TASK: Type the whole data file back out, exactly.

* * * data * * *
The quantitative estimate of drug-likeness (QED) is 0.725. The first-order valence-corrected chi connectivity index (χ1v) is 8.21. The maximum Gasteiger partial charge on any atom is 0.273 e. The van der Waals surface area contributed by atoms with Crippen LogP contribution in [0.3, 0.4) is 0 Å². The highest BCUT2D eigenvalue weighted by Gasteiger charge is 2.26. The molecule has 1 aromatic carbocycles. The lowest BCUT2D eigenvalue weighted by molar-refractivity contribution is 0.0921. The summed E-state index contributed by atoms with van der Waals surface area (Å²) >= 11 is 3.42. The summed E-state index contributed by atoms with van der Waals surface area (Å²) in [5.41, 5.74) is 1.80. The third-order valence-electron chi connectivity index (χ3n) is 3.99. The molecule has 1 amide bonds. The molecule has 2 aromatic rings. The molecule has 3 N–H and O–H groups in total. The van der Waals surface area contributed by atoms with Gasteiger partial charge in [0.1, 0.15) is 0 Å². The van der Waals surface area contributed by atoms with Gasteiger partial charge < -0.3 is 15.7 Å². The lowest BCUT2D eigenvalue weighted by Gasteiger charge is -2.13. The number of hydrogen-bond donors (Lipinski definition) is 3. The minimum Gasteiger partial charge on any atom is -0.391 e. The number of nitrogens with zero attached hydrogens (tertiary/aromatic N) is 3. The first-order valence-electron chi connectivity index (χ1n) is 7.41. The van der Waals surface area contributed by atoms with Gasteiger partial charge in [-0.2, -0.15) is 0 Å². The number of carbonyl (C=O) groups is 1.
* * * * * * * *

The quantitative estimate of drug-likeness (QED) is 0.725. The first-order valence-corrected chi connectivity index (χ1v) is 8.21. The maximum Gasteiger partial charge on any atom is 0.273 e. The van der Waals surface area contributed by atoms with Crippen LogP contribution in [0.3, 0.4) is 0 Å². The highest BCUT2D eigenvalue weighted by Gasteiger charge is 2.26. The molecule has 1 aromatic carbocycles. The lowest BCUT2D eigenvalue weighted by molar-refractivity contribution is 0.0921. The summed E-state index contributed by atoms with van der Waals surface area (Å²) >= 11 is 3.42. The summed E-state index contributed by atoms with van der Waals surface area (Å²) in [5.41, 5.74) is 1.80. The third-order valence-electron chi connectivity index (χ3n) is 3.99. The molecule has 1 amide bonds. The molecule has 2 aromatic rings. The molecule has 3 N–H and O–H groups in total. The van der Waals surface area contributed by atoms with Gasteiger partial charge in [0.1, 0.15) is 0 Å². The van der Waals surface area contributed by atoms with Gasteiger partial charge < -0.3 is 15.7 Å². The lowest BCUT2D eigenvalue weighted by Gasteiger charge is -2.13. The number of hydrogen-bond donors (Lipinski definition) is 3. The minimum Gasteiger partial charge on any atom is -0.391 e. The number of nitrogens with zero attached hydrogens (tertiary/aromatic N) is 3. The first-order valence-electron chi connectivity index (χ1n) is 7.41. The van der Waals surface area contributed by atoms with Gasteiger partial charge in [-0.2, -0.15) is 0 Å². The number of carbonyl (C=O) groups is 1.